10 Basic Employment Law Claims Modules – Explore Basics

Employment law can be complicated, especially when you add in the details of your own case and your employer’s story. When you’re not sure what to do or where to turn, it’s best to hire an employment law attorney who has experience with these ten basic employment law claims.

It is very important for an employee to know the basic employment law claims of employment law. from sexual harassment to wrongful termination, it’s important to know how the basic employment law claims work, what your rights are, and how an employment law attorney can help you fight back. 

Here are ten basic employment law claims you need to know about as an employee.


Claim #1 – Discrimination

Suppose you are being discriminated against at work. In that case, you can either file a formal complaint with an administrative agency such as Equal Employment Opportunity Commission (EEOC) or bring a civil suit against your employer in court. 

You will need to show that you were singing out for negative treatment based on legally protected factors like race, gender, and disability. You should consult an employment law attorney before taking action to ensure that your rights are fully protected.


Claim #2 – Retaliation

Retaliation occurs when an employer takes adverse action against an employee in response to that employee’s refusal to participate in unlawful discrimination or retaliation. 

The U.S. Equal Employment Opportunity Commission (EEOC) states that employers are prohibit from taking adverse action against employees. Employees who have opposed practices made illegal by Title VII of the Civil Rights Act of 1964. It includes race, gender, disability, and age discrimination. These rights apply not only during employment but also after employment.

Claim #3 – Harassment

Harassment can occur in several ways. Employers may not discriminate against job applicants or employees on the basis of their race, age, religion, gender or disability, to name a few.

Claim #4 – Wrongful Termination

Wrongful termination occurs when an employee is terminated by his or her employer in violation of one of his or her legal rights. 

An example of wrongful termination would be if you were fired because you refused to do something illegal, like lie on behalf of your employer. 

If you believe you’ve been wrongfully terminated, then it’s best to consult with an employment law attorney.


Claim #5 – Whistleblower Violations

Federal employees have long enjoyed protection against retaliation if they report fraud, waste or abuse in government programs. 

Because of these protections, workers are more likely to come forward with information about an illegal activity without fearing that it will negatively impact their careers. 

However, if you do come forward and an employer retaliates against you for doing so, you might be able to bring a whistleblower claim under several different federal laws.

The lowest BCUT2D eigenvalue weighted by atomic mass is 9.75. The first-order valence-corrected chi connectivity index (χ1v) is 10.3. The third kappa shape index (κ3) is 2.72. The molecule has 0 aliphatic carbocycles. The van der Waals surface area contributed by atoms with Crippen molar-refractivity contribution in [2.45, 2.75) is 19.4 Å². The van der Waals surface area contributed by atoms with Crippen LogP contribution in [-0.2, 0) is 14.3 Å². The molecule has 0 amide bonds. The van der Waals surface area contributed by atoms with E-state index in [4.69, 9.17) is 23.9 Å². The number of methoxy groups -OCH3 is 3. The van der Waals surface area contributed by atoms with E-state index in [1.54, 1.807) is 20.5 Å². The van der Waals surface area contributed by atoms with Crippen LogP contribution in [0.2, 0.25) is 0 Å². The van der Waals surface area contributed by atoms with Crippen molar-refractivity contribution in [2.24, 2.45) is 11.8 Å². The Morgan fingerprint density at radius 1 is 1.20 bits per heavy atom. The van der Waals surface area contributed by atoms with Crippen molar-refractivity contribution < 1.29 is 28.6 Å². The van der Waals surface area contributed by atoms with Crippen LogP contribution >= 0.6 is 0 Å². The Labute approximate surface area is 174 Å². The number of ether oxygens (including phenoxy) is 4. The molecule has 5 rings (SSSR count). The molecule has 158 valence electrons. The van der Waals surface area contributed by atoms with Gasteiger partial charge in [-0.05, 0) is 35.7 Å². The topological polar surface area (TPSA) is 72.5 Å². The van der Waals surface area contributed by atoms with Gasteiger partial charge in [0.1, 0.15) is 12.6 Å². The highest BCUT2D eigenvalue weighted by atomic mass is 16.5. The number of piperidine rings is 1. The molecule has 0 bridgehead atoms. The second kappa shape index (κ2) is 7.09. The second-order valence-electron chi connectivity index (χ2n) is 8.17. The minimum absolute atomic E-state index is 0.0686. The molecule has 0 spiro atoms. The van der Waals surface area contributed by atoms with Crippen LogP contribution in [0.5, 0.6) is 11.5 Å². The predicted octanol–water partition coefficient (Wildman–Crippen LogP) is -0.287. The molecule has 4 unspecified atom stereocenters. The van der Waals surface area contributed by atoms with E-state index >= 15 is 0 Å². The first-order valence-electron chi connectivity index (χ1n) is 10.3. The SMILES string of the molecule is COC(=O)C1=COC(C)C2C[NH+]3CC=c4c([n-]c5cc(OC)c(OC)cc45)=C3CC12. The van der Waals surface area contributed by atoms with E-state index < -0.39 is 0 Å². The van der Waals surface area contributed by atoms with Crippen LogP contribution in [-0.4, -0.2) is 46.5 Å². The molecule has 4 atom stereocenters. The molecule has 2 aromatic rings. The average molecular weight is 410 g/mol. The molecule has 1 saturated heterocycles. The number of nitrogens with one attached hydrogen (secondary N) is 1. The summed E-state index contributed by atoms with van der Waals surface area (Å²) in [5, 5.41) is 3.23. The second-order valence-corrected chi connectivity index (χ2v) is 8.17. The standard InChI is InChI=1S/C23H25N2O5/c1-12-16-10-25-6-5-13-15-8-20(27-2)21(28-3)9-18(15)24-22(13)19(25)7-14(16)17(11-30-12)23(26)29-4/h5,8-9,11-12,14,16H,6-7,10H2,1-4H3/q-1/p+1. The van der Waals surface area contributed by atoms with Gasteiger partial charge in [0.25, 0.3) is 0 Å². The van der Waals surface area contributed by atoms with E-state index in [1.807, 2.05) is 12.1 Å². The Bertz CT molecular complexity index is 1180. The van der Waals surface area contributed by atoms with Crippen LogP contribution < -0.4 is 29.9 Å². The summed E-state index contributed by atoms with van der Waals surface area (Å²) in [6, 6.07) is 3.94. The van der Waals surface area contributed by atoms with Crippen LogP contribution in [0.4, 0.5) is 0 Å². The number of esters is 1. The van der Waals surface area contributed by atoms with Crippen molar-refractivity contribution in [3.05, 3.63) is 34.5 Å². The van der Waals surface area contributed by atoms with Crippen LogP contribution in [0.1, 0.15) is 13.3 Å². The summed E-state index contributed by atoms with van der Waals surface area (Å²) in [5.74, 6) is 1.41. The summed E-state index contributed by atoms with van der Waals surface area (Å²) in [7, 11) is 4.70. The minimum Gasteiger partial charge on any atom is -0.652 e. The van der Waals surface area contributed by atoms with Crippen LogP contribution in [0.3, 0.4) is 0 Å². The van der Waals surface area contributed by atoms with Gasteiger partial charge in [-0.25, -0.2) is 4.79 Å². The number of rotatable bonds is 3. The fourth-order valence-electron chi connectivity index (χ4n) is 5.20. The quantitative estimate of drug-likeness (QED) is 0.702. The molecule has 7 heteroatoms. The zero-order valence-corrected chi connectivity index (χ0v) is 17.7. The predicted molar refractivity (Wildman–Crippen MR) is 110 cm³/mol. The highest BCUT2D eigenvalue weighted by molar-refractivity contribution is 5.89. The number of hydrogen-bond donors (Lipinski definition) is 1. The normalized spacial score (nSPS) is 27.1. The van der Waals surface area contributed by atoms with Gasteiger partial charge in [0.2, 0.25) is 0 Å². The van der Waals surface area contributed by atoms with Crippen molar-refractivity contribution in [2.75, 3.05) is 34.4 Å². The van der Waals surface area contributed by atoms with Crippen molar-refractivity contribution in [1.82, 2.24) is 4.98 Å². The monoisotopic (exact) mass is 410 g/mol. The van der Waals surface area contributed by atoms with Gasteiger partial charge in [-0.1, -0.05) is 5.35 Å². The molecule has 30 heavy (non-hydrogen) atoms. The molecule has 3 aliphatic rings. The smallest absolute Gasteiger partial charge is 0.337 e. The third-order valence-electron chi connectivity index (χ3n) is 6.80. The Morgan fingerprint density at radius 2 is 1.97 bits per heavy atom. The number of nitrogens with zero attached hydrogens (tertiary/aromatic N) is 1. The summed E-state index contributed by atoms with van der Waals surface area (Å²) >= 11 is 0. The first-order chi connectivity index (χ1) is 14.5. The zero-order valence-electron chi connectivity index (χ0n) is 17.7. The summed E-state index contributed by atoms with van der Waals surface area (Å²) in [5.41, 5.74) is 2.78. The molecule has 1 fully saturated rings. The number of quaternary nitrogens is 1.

Claim #6 – Employee Polygraph Protection Act Violations

The Employee Polygraph Protection Act (EPPA) protects all employees from being forced to take a lie detector test by their employer. 

The EPPA was passed in 1988 and applies not only to private employers but also to government agencies.


Claim #7 – Negligent Hiring & Supervision

To prove a negligent hiring claim, a plaintiff must show that (1) an employer should have known about a worker’s dangerous propensities and (2) an employee who was hire despite such knowledge caused an injury or loss. 

Negligent supervision claims are similar to negligent hiring. They allege that an employer should have reasonably foreseen that supervising its workers in a certain way posed risks to others.


Claim #8 – Constructive Discharge/Wrongful Termination in Violation of Public Policy

The final claim we will discuss is constructive discharge, sometimes referred to as wrongful termination in violation of public policy. 

Constructive discharge occurs when an employer makes an employee’s working conditions so intolerable that a reasonable person would be force to resign. 

What constitutes intolerable working conditions varies from state to state but basically covers any situation where you feel compelled to leave your job because your boss or company is acting irrationally. 

Examples might include physical threats, sexual harassment, discrimination based on race or sexual orientation, failure to pay overtime wages, and more. 

If you quit your job under these circumstances, you may have grounds for a wrongful termination lawsuit against your former employer for compensation related to lost wages and emotional distress.


Claim #9 – Wage & Hour Issues

Under federal law, covered employers must pay non-exempt employees at least $7.25 per hour for all hours worked and time-and-one-half for any hours worked over 40 in a given workweek. 

Many states also have their wage and hour laws; by default, California’s more expansive overtime and minimum wage laws apply to most California employers. 


Claim #10 – Family Medical Leave Act Violations

When you hire employees, you may not discriminate against them on account of their familial status. 

The Family Medical Leave Act (FMLA) is a federal law that protects eligible employees from discrimination if they choose to take time off for qualifying medical reasons—such as a severe health condition or caregiving responsibilities.

Hope this article helps understand the ten basic employment law claims for employees to protect their rights at the workplace. 

Nicki Jenns

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